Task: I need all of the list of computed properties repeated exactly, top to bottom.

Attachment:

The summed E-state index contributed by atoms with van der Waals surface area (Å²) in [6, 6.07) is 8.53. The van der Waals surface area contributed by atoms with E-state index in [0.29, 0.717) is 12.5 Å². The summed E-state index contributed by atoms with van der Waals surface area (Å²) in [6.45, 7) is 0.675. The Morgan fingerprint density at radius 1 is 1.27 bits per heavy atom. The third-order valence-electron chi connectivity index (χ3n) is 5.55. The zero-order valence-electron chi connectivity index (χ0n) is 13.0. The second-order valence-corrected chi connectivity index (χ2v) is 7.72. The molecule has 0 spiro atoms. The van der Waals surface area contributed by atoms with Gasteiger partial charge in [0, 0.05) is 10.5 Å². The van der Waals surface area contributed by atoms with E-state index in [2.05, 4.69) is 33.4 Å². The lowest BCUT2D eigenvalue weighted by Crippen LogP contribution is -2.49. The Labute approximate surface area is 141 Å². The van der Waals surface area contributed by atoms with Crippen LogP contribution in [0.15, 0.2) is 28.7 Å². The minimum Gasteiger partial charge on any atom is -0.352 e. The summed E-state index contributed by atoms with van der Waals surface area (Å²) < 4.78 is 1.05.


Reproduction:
The summed E-state index contributed by atoms with van der Waals surface area (Å²) in [6, 6.07) is 8.53. The van der Waals surface area contributed by atoms with E-state index in [0.29, 0.717) is 12.5 Å². The summed E-state index contributed by atoms with van der Waals surface area (Å²) in [6.45, 7) is 0.675. The Morgan fingerprint density at radius 1 is 1.27 bits per heavy atom. The third-order valence-electron chi connectivity index (χ3n) is 5.55. The zero-order valence-electron chi connectivity index (χ0n) is 13.0. The second-order valence-corrected chi connectivity index (χ2v) is 7.72. The molecule has 0 spiro atoms. The van der Waals surface area contributed by atoms with Gasteiger partial charge in [0, 0.05) is 10.5 Å². The van der Waals surface area contributed by atoms with E-state index in [2.05, 4.69) is 33.4 Å². The lowest BCUT2D eigenvalue weighted by Crippen LogP contribution is -2.49. The Labute approximate surface area is 141 Å². The van der Waals surface area contributed by atoms with Crippen LogP contribution in [0.15, 0.2) is 28.7 Å². The minimum Gasteiger partial charge on any atom is -0.352 e. The summed E-state index contributed by atoms with van der Waals surface area (Å²) < 4.78 is 1.05.